Information for Patients

Information for patients photo

9 Complications:

 

Complications are fortunately uncommon after hip replacement surgery. It is estimated that 95% of people having the surgery describe their replaced hip as excellent afterwards. Indeed the majority of patients will get to a state known as the “forgotten joint” where they are not aware that it is an artificial hip. There are however complications. These can be grouped into common (2-5%), less common (1-2%) and rare (less than 1%) complications.

 

Common (2-5%)


Blood clots: A deep vein thrombosis (DVT) is a blood clot in a vein. These may present as red, painful and swollen legs (usually). The risks of a DVT are greater after any surgery (and especially bone surgery). Although not a problem themselves, a DVT can pass in the blood stream and be deposited in the lungs (a pulmonary embolism – PE). This is a very serious condition which affects your breathing. Your doctors may give you medication through a needle to try and limit this risk of DVT’s from forming. Some centres will also ask you to wear stockings on your legs, while others may use foot pumps to keep blood circulating around the leg. Starting to walk and getting moving is one of the best ways to prevent blood clots from forming.


Bleeding: This is usually small and can be stopped in the operation. However, large amounts of bleeding may need a blood transfusion or iron tablets. Rarely, the bleeding may form a blood clot or large bruise within the wound which may become painful and require an operation to remove it.


Pain: The hip will be sore after the operation. If you are in pain, it’s important to tell staff so that medicines can be given. Pain will improve with time. Rarely, pain will be a long term problem. This may be due to altered leg length or any of the other complications listed below, or sometimes for no obvious reason.


Prosthesis wear/loosening: Modern operating techniques and new implants, mean that most hip replacements last over 15 years. In some cases, this is significantly less. The reason is often unknown. Implants can wear from overuse. There is still debate as to which material is the strongest. The reason for loosening is also unknown. Sometimes it is secondary to infection. This may require removal of the implant and revision surgery.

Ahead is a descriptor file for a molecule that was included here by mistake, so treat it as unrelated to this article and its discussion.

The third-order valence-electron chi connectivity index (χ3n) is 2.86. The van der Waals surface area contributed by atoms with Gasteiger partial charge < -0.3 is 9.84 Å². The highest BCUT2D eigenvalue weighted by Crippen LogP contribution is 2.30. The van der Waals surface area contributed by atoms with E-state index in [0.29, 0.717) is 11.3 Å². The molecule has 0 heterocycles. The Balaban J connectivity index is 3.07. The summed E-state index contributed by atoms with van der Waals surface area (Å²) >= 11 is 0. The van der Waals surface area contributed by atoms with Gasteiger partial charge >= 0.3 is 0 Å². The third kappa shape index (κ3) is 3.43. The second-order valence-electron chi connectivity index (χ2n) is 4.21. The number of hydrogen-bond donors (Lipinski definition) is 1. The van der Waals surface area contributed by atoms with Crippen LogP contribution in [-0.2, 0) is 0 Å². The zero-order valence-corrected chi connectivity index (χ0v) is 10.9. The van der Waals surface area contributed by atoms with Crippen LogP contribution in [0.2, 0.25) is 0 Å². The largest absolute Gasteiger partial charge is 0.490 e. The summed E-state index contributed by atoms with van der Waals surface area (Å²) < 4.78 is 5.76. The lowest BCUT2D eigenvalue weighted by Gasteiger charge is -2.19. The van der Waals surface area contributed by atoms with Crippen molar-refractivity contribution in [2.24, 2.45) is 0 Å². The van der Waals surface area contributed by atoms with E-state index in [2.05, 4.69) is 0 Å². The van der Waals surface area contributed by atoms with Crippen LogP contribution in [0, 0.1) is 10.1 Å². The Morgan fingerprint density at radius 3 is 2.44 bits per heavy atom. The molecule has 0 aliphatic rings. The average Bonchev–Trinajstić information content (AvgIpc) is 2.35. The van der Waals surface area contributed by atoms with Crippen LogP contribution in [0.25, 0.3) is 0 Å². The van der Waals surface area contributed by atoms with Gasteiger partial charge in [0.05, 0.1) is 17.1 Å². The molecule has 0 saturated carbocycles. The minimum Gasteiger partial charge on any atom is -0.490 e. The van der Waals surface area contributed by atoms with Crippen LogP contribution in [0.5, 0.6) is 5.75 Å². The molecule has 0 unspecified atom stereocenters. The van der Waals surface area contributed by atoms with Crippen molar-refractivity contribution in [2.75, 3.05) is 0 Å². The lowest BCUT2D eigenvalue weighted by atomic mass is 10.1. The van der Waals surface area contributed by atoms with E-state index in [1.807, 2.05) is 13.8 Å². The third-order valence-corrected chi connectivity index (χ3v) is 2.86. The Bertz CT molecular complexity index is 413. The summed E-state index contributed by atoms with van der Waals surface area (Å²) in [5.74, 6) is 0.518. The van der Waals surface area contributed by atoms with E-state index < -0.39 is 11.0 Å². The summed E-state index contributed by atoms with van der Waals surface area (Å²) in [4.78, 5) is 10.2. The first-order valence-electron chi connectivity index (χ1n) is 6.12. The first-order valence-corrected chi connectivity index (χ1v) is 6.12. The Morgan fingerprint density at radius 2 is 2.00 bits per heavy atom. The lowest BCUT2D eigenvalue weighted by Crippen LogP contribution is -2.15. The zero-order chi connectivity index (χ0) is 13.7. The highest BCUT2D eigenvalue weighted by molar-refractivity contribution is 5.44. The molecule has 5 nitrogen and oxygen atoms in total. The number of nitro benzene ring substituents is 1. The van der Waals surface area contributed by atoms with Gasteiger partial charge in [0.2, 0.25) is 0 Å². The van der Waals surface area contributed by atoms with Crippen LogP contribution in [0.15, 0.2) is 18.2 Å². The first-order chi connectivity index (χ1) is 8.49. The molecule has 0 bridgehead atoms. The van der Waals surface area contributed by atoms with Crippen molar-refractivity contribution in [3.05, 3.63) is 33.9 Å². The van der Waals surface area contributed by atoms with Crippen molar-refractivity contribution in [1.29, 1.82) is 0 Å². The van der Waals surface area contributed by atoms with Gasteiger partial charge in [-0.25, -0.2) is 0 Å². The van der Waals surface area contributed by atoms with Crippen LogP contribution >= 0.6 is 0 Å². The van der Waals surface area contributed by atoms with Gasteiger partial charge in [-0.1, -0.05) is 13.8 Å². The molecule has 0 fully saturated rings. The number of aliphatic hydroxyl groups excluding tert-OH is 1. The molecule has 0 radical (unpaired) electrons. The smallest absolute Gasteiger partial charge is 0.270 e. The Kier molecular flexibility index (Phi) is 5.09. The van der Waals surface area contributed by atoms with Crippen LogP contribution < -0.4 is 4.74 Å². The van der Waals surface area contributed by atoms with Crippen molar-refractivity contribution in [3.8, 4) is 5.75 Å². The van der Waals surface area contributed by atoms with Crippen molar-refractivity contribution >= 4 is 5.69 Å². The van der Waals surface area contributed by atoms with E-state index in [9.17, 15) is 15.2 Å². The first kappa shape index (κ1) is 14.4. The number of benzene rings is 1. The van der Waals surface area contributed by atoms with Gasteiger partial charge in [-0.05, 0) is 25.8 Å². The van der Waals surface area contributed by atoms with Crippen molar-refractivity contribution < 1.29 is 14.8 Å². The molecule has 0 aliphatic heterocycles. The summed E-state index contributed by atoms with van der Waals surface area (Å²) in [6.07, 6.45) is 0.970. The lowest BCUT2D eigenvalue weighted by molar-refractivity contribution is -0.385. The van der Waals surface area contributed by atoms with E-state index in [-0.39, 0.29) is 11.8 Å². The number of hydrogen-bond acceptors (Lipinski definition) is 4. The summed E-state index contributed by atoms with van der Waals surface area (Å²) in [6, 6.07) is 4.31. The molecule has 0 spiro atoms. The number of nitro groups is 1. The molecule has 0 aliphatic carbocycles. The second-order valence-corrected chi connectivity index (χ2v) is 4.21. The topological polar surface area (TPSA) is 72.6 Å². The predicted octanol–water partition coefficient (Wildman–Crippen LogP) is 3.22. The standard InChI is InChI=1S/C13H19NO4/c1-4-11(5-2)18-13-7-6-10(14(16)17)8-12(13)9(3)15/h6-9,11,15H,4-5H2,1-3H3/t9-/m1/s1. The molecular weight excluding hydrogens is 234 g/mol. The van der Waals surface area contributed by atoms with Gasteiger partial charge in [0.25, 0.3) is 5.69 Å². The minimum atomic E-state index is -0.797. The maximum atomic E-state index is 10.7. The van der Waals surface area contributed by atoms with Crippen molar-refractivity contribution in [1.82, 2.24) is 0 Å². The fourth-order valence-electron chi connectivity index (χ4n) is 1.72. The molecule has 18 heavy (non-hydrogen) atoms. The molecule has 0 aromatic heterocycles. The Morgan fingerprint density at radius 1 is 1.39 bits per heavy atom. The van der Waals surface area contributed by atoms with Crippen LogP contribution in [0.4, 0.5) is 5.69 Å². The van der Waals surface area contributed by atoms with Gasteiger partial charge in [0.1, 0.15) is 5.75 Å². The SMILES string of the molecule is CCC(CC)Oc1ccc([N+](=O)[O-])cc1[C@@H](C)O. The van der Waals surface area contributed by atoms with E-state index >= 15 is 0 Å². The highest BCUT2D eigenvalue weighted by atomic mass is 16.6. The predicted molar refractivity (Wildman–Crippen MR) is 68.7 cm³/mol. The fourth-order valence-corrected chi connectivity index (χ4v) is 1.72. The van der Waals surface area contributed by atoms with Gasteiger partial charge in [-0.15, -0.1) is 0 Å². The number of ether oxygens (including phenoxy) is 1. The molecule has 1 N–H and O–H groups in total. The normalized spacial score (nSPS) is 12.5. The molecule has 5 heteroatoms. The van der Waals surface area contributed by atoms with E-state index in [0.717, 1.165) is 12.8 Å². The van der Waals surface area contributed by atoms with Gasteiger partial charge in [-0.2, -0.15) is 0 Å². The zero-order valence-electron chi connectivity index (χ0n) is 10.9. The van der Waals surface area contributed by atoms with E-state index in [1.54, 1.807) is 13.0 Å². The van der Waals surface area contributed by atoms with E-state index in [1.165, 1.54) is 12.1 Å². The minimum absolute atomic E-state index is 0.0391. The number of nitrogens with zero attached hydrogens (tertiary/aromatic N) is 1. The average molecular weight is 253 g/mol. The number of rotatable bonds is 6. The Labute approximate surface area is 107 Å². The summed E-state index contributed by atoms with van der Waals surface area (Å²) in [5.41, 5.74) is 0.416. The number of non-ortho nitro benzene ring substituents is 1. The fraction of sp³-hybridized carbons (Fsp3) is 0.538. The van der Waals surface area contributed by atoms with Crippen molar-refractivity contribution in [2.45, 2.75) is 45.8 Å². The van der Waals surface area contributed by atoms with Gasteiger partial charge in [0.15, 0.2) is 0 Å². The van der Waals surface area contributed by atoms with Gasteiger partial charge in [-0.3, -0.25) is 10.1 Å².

Altered leg length: The leg which has been operated upon, may appear shorter or longer than the other. This rarely requires a further operation to correct the difference or shoe implants.


Joint dislocation: If this occurs, the joint can usually be put back into place without the need for surgery. Sometimes this is not possible, and an operation is required, followed by application of a hip brace or rarely if the hip keeps dislocating, a revision operation may be necessary.

 

Less Common (1-2%):


Infection: You will be given anti-biotics just before and after the operation and procedure will also be performed in sterile conditions (Theatre) with sterile equipment. Despite this there are still infections (1 to 2 ½ %). The wound site may become red, hot and painful. There may also be a discharge of fluid or pus. This is usually treated with antibiotics, but an operation to washout the joint may be necessary. In rare cases, the implants may be removed and replaced at a later date. The infection can sometimes lead to sepsis (blood infection) and strong antibiotics are required.

 

Rare (less than 1%):


Altered wound healing: The wound may become red, thickened and painful (keloid scar) especially in Afro-Caribbean people. Massaging the scar with cream when it has healed may help.


Nerve damage: Efforts are made to prevent this, however damage to the nerves around the hip is a risk. This may cause temporary or permanent altered sensation along the leg. In particular, there may be damage to the Sciatic Nerve. This may cause temporary or permanent weakness or altered sensation of the leg.


Bone Damage: The thigh bone may be broken when the implant (metal replacement) is put in. This may require fixation, either at the time or at a later operation.
Blood vessel damage: The vessels around the hip may rarely be damaged. This may require further surgery by the vascular surgeons.


Pulmonary embolism: A PE is a consequence of a DVT. It is a blood clot that spreads to the lungs and can make breathing very difficult. A PE can be fatal.
Death: This rare complication can occur from any of the above complications.

 

5 THE SURGICAL JOURNEY

 

Consultation


You will have usually been referred by your General Practitioner. He most likely would have had X-rays at some stage. If these had been arranged fairly recently by your General Practitioner, we will obtain the films. If these are not the appropriate X-rays, or are over six months old, you will normally have an X-ray immediately prior to your clinic appointment.

 

During the consultation your condition will be assessed, the X-rays reviewed and a discussion on the management of the problem will take place. The pros and cons of surgery against conservative treatment will be discussed and if surgery is decided upon, the most appropriate form of surgery will be discussed, taking into account advantages and disadvantages of the surgery. At the end of the consultation a decision may be made to go ahead with surgery or alternatively it can be left for you to think about prior to making a decision later.

 

Occasionally it will be necessary to do further tests on you prior to making a decision and these will be arranged following the initial consultation.